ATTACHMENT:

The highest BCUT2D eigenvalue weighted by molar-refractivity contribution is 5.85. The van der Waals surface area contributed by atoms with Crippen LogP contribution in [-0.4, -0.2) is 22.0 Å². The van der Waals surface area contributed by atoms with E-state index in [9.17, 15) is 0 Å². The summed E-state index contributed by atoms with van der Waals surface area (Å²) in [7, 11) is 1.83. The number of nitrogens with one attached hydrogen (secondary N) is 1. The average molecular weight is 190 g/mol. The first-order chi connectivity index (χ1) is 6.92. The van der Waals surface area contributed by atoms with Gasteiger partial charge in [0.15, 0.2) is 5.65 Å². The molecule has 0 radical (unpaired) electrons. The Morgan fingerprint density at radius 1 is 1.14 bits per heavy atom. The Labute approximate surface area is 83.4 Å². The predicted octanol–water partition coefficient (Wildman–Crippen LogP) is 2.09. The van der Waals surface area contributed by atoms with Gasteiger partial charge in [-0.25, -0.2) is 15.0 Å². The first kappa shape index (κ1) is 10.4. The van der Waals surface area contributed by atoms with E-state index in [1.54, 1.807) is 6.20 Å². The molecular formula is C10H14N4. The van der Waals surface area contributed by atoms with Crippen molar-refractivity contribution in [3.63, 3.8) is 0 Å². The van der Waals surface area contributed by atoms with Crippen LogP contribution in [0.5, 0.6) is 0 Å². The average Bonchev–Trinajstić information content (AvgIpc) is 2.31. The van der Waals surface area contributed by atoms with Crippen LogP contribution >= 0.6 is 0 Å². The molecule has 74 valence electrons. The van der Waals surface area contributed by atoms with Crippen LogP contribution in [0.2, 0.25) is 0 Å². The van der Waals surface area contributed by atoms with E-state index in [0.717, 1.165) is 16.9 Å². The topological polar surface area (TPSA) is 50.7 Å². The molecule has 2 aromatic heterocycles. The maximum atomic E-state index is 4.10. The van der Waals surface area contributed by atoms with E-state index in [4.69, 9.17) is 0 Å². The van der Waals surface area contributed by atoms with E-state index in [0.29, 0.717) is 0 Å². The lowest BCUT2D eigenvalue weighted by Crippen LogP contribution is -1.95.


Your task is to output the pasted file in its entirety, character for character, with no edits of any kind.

The highest BCUT2D eigenvalue weighted by molar-refractivity contribution is 5.85. The van der Waals surface area contributed by atoms with Crippen LogP contribution in [-0.4, -0.2) is 22.0 Å². The van der Waals surface area contributed by atoms with E-state index in [9.17, 15) is 0 Å². The summed E-state index contributed by atoms with van der Waals surface area (Å²) in [7, 11) is 1.83. The number of nitrogens with one attached hydrogen (secondary N) is 1. The average molecular weight is 190 g/mol. The first-order chi connectivity index (χ1) is 6.92. The van der Waals surface area contributed by atoms with Gasteiger partial charge in [0.15, 0.2) is 5.65 Å². The molecule has 0 radical (unpaired) electrons. The Morgan fingerprint density at radius 1 is 1.14 bits per heavy atom. The Labute approximate surface area is 83.4 Å². The predicted octanol–water partition coefficient (Wildman–Crippen LogP) is 2.09. The van der Waals surface area contributed by atoms with Gasteiger partial charge in [-0.25, -0.2) is 15.0 Å². The first kappa shape index (κ1) is 10.4. The van der Waals surface area contributed by atoms with E-state index in [1.54, 1.807) is 6.20 Å². The molecular formula is C10H14N4. The van der Waals surface area contributed by atoms with Crippen molar-refractivity contribution in [3.63, 3.8) is 0 Å². The van der Waals surface area contributed by atoms with Crippen LogP contribution in [0.5, 0.6) is 0 Å². The average Bonchev–Trinajstić information content (AvgIpc) is 2.31. The van der Waals surface area contributed by atoms with Crippen LogP contribution >= 0.6 is 0 Å². The molecule has 74 valence electrons. The van der Waals surface area contributed by atoms with Crippen LogP contribution in [0.2, 0.25) is 0 Å². The van der Waals surface area contributed by atoms with E-state index in [0.717, 1.165) is 16.9 Å². The topological polar surface area (TPSA) is 50.7 Å². The molecule has 2 aromatic heterocycles. The maximum atomic E-state index is 4.10. The van der Waals surface area contributed by atoms with E-state index in [4.69, 9.17) is 0 Å². The van der Waals surface area contributed by atoms with E-state index in [0.29, 0.717) is 0 Å². The lowest BCUT2D eigenvalue weighted by Crippen LogP contribution is -1.95.